I can totally understand our ancestors’ worship of the sun. Honestly, I can! I mean just put yourself in the place of your pre-scientific great, great, great, great, great, great ……. grandparents and the way they viewed the sun. It illuminated their days, and when it disappeared at night they were filled with a sense of dread from hidden predators of both the animal and spiritual kind. The sun gave life and sustained life. It made their crops grow as well as every other living creature. The sun could also take life. Too much of the sun brought drought, starvation and death. They tracked the sun and stars (other suns) and fashioned their calendars and the keeping of time around the movement of these heavenly bodies. There was a constancy in the sun. Every day the sun rose and set. Every year the sun faded and returned. There was rhythm. The sun faithfully moved across the sky, a type of cosmic covenant.
We’re not so different from our distant relatives. Sure, we don’t worship the sun with sacrifices. You don’t see the masses bowing down to Sun Gods like Ra or Apollo. Yet we still show a tremendous amount of devotion to the sun. Look at our obsession with the weather. Its prognosticators are local and national celebrities, whipping us into near religious fervour over the upcoming weather. There are TV channels devoted exclusively to the weather and apps that give us 24/7 access to predictions on the weather – all so we can plan our lives around how much sun there will be. Look at what happens on a sunny day, especially after a few days of bad weather. Everyone comes out to bask in the sun. We now know that our moods are tied to the sun or lack thereof. Yes, we have evolved beyond the superstitions of our ancestors but we still, like them, hold the sun, the light, with much devotion. Like them we still depend on the light of the sun for our very existence.
Even our Lenten season is rooted in the sun. The slight tilt of the earth back on its axis as it rotates around the sun leads to longer days and more light. New life is just around the corner. Lent is the marking of the lengthening of days, the return of the light. The light that will fully return at the end of our Lenten journey.
Lent reminds us of our place in this cosmic covenant of light. Lent reminds us that we are not the light; we are but dust. We are the dust of stars, billions of years old, brought to life on this tiny planet by the light of our sun.
Scripture, too, reminds us of our part in the story of creation. God creates us out of dust, blessing us with divine breath. We are awakened for just a flickering moment in the grand scheme of things, created to take part in the work of creating and re-creating, of love and life. God enters into covenant with humanity, promising to be faithful always. The Hebrew word for this is hesed, the most common word and description of God in the Hebrew Scriptures. God shines the light of hesed, covenant love and faithfulness, on us. In return God asks us to do the same in the world, reflecting God’s love back out into the world.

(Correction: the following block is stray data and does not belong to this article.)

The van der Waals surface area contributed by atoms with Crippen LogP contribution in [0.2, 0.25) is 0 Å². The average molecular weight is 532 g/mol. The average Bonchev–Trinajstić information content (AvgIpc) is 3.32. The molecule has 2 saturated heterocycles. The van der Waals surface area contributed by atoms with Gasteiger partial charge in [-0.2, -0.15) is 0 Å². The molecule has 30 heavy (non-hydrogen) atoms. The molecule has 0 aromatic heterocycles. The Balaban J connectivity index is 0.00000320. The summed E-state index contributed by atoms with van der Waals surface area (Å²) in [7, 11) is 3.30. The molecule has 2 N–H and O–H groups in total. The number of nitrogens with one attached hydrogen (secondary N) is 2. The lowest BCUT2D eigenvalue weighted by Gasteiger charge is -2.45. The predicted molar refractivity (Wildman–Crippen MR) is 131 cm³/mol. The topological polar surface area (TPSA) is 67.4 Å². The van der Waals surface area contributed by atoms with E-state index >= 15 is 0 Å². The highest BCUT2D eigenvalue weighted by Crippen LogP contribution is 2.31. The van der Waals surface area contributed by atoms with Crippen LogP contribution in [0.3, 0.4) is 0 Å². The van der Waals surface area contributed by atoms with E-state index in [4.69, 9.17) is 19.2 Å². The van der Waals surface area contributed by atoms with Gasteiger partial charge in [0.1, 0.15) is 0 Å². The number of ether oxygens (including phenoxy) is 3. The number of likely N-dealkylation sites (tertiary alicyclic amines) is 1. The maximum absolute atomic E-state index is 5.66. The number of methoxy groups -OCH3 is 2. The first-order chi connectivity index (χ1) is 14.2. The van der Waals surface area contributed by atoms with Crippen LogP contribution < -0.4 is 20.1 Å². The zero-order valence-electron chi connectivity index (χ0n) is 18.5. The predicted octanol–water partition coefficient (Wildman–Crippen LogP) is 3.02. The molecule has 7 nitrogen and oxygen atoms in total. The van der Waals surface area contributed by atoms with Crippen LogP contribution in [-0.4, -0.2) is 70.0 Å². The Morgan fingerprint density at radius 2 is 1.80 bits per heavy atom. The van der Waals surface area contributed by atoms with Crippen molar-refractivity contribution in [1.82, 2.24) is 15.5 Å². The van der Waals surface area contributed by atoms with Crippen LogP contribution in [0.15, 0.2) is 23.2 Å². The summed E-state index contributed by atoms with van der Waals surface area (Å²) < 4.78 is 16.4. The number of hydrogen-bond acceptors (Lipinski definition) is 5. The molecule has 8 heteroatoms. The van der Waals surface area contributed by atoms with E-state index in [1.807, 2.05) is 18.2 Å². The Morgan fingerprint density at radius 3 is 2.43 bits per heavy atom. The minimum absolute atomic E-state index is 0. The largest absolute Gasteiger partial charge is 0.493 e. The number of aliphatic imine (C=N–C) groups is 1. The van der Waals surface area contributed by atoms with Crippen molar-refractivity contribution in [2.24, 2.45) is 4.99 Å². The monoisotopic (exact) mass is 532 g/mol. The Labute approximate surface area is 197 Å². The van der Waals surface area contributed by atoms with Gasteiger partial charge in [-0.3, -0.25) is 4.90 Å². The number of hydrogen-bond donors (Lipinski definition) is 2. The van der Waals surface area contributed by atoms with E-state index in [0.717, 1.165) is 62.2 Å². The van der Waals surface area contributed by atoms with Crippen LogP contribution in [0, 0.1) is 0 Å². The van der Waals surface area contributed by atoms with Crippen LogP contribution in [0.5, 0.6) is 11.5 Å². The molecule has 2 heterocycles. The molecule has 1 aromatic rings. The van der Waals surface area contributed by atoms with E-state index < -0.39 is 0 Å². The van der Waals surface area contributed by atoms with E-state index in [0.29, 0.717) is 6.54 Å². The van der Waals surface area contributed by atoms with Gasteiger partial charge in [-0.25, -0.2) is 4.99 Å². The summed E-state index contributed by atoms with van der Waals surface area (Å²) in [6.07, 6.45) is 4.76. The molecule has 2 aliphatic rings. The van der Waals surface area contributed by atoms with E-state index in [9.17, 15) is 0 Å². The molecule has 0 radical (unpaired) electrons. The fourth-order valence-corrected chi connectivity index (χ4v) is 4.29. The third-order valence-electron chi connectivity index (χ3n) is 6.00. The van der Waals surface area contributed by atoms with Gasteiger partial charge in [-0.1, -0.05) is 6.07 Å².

The prophet Joel is reminding the Hebrew people of this covenant relationship. He calls them to covenant renewal via fasting and prayer. It’s a type of sacred reboot back into right covenant relationship with God and each other. “Change your heart and not your clothes” he calls. Do not think that your religious observances absolve you from your responsibility to God and to your sisters and brothers, to the alien, the widow and the orphan.
The gospel from Matthew also warns about the hypocrisy of the Pharisees. The hypocrisy that pays fine detail to the rituals and the law, but ignores what is important to God, which is a broken and contrite heart. Even the public display of the imposition of ashes must be tempered by Matthew’s warnings about making a performance out of our piety. The power of our religious symbols lies not in the symbols themselves, but in the grace, mercy and love to which they point. The ashes we use today point to a deeper truth.
For us Christians this grace, mercy and love is made flesh in Jesus. In his life lived, and in his broken body and spilled blood, we see the God who dwells in light inaccessible. In him the light becomes human, hesed becomes flesh and bone and dies a human death. But not even death can fully hinder the light. There is no ending to love. The light always returns. The ashes remind us of our frailty and brokenness. A frailty that God himself assumes in the incarnation. A brokenness that God seeks to heal and redeem. Far from being a symbol of death, the ashes become a symbol of redemption. From the light comes dust and from dust comes the light of salvation.
Lent then is a call for us to turn back to the light, what in religious language we call repentance. It’s 40 days of preparation and self-reflection as we wait for the light. This light is now only a faint glimmer, but soon its full glory will be revealed. Even now its warmth draws us toward it, melting away the frozen bleakness of our hearts. Remember you are dust, star dust, and to that same dust we will all surely return. But in the light of God’s love, the risen son, humans (literally from the dirt) truly live. So as the light returns to us, let us turn toward the light and let us keep a holy Lent.
In the name of the Father, the son and the Holy Spirit. As it was in the beginning, is now, and will be forevermore. Amen.
This song from Alana Levandowski beautifully compliments what I’ve written here. The song is called When Love Meets Dust and was recorded specifically for the rare occasion of Ash Wednesday falling on Valentine’s Day this year